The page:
Review: Fences

Fences puts Denzel and Viola at their best!
With a lot of plays, even great ones, the transition to film can be difficult. And it’s usually not because their narratives aren’t strong enough for the medium, but because the very nature of a play- from the script, staging, and acting methods applied to the overall viewing experience- is meant for the theater and the theater going audience. To translate it for the screen can sometimes mean taking away from the very qualities and artistic details that made it so great on stage to begin with, in an effort to appease the larger format and audience.

It’s a fine line to straddle for a director as well as the entire cast and crew. If you veer too much towards keeping a play a play on screen then you risk negating the entire purpose of turning it into a film to begin with (and might as well have just recorded the original play and sold it on DVD/VOD/streaming). But if you veer too far away from it you risk losing the essence of the original script and soul of the play, which could cost you both your original and new target audience. But when done right, a film adaptation can add new depths, clarity, and texture to a play’s original narrative; delving further into characters and details, all while retaining the original excitement and intimacy (a huge part of most stage productions and easiest part to lose in adaptation) of a play. Other times, they can try too hard (or not enough) and risk a film that is either too pedantic, melodramatic, or just simply inept. Remaining faithful to the narrative while taking advantage of the new medium is a balancing act.

“Fences”, in my opinion, gets it right! Based on August Wilson’s award-winning 1987 play, the film centers on the life and struggles of fast-talking, working class, African-American father, husband, and garbage collector Troy Maxson (Denzel Washington) and his family in 1950s Pittsburgh. The proud and overbearing patriarch of his family, Troy’s complex and compelling personality and relationships with his family are the driving force of the narrative. Washington’s obvious passion for the project shines through compellingly in both his roles as director and star, as it does for the rest of the small (almost entirely) pulled-from-the-Broadway-play cast. From Viola Davis’ fierce performance as stronger-than-you-realize matriarch Rose to Mykelti Williamson’s heart winning and award worthy portrayal of Troy’s mentally disabled brother Gabriel.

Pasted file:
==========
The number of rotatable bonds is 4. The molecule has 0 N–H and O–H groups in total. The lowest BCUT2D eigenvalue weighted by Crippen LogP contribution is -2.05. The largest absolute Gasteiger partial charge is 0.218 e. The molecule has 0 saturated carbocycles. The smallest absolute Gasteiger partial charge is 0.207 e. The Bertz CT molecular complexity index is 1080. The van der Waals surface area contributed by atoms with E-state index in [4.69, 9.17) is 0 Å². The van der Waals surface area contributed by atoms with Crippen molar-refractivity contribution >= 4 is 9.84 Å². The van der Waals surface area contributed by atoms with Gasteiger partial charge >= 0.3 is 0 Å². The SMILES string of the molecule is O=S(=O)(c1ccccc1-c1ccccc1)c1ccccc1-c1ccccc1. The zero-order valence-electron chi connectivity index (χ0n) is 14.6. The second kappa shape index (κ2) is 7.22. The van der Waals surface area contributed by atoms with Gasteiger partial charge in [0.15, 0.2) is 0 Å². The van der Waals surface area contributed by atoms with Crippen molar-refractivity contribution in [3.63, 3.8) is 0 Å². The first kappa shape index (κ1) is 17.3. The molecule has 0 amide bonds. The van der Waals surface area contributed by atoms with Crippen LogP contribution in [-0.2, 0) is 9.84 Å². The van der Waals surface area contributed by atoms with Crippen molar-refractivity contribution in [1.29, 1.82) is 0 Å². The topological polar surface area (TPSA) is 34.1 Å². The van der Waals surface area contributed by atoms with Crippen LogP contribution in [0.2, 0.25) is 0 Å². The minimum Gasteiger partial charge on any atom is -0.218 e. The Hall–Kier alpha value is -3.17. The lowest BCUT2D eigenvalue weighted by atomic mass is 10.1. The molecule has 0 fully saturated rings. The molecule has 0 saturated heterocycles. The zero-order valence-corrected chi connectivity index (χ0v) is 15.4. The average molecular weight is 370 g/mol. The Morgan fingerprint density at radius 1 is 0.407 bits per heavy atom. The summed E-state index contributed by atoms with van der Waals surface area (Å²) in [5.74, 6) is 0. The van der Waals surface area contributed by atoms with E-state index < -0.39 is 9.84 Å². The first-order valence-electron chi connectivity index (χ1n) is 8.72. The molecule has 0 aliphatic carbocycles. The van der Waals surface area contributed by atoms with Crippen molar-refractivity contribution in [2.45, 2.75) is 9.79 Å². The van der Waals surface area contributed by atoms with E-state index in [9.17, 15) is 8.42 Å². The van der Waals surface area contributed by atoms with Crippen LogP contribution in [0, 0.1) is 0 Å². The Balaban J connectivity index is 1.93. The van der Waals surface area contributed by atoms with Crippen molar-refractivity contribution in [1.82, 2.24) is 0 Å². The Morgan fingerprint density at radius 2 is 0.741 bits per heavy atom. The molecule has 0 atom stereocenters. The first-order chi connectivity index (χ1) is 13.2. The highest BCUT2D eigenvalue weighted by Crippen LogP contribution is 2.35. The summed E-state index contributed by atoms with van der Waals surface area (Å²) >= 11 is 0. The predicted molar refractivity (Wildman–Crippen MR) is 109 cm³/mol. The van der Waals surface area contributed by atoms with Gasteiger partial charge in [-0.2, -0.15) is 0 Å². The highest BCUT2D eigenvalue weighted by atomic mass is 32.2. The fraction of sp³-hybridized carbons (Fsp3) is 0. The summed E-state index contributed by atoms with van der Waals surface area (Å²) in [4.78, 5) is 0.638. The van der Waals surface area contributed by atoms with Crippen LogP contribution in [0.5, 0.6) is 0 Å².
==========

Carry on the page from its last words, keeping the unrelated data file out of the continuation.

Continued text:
The film opens up the setting and parameters of the play while still managing to hold on to the intimacy and character connection by never minimizing but, in contrast, maximizing the focus and weight of each performance. As Davis said in a recent “60 Minutes” interview, “people say everything in film is small. Every moment is small. You gotta play it small. Sometimes moments are not small.” And no moment in this film is. From the dialogues to the monologues and all the places in between. Though some may see it as a bit too stagey in the beginning, the theater-like emphasis on the language and performances keeps you intently focused on every word and action. With an almost musical quality, the entire film has a soul and rhythm that never gives you a chance to tune out. “Fences” leaves no room for passive viewing.

A faithful and successfully compelling adaptation, the “Fences” film delivers August Wilson’s play for a new generation with the reverence and justice it commands!

5 out of 5

What would I have changed? (Spoilers)
Click here to read what I would Change
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Liz Liz (Contributor) is an ardent cinephile from West Philadelphia. She enjoys all genres and generations of cinema and has a particular love for independent and foreign films
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